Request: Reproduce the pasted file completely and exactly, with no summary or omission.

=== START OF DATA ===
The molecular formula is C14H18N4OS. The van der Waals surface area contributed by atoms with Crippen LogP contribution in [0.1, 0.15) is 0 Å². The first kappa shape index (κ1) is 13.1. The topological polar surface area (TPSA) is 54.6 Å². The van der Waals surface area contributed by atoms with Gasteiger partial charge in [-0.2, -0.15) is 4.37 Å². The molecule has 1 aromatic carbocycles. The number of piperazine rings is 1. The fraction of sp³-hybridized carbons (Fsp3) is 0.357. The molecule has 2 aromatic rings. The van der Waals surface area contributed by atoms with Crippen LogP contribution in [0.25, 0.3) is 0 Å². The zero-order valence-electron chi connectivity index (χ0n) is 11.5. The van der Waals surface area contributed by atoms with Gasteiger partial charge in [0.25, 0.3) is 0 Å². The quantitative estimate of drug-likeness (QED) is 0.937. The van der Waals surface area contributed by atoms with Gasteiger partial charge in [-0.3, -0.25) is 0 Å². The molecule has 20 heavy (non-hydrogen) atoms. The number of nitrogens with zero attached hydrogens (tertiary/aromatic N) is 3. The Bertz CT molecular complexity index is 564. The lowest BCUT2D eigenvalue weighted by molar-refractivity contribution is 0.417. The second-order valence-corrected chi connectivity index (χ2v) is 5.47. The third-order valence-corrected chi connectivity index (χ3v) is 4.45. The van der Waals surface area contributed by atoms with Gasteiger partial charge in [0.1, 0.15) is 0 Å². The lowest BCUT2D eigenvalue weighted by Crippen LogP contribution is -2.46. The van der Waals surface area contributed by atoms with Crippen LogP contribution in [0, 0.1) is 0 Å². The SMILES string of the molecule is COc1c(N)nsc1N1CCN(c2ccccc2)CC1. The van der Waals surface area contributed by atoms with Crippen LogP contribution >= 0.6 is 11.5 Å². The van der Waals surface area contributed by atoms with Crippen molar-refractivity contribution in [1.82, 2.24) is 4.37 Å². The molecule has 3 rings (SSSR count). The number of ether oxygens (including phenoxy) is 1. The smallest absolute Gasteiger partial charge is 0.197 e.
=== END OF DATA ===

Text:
The molecular formula is C14H18N4OS. The van der Waals surface area contributed by atoms with Crippen LogP contribution in [0.1, 0.15) is 0 Å². The first kappa shape index (κ1) is 13.1. The topological polar surface area (TPSA) is 54.6 Å². The van der Waals surface area contributed by atoms with Gasteiger partial charge in [-0.2, -0.15) is 4.37 Å². The molecule has 1 aromatic carbocycles. The number of piperazine rings is 1. The fraction of sp³-hybridized carbons (Fsp3) is 0.357. The molecule has 2 aromatic rings. The van der Waals surface area contributed by atoms with Crippen LogP contribution in [0.25, 0.3) is 0 Å². The zero-order valence-electron chi connectivity index (χ0n) is 11.5. The van der Waals surface area contributed by atoms with Gasteiger partial charge in [0.25, 0.3) is 0 Å². The quantitative estimate of drug-likeness (QED) is 0.937. The van der Waals surface area contributed by atoms with Gasteiger partial charge in [-0.3, -0.25) is 0 Å². The molecule has 20 heavy (non-hydrogen) atoms. The number of nitrogens with zero attached hydrogens (tertiary/aromatic N) is 3. The Bertz CT molecular complexity index is 564. The lowest BCUT2D eigenvalue weighted by molar-refractivity contribution is 0.417. The second-order valence-corrected chi connectivity index (χ2v) is 5.47. The third-order valence-corrected chi connectivity index (χ3v) is 4.45. The van der Waals surface area contributed by atoms with Gasteiger partial charge in [0.1, 0.15) is 0 Å². The lowest BCUT2D eigenvalue weighted by Crippen LogP contribution is -2.46. The van der Waals surface area contributed by atoms with Crippen LogP contribution in [0, 0.1) is 0 Å². The SMILES string of the molecule is COc1c(N)nsc1N1CCN(c2ccccc2)CC1. The van der Waals surface area contributed by atoms with Crippen LogP contribution >= 0.6 is 11.5 Å². The van der Waals surface area contributed by atoms with Crippen molar-refractivity contribution in [1.82, 2.24) is 4.37 Å². The molecule has 3 rings (SSSR count). The number of ether oxygens (including phenoxy) is 1. The smallest absolute Gasteiger partial charge is 0.197 e.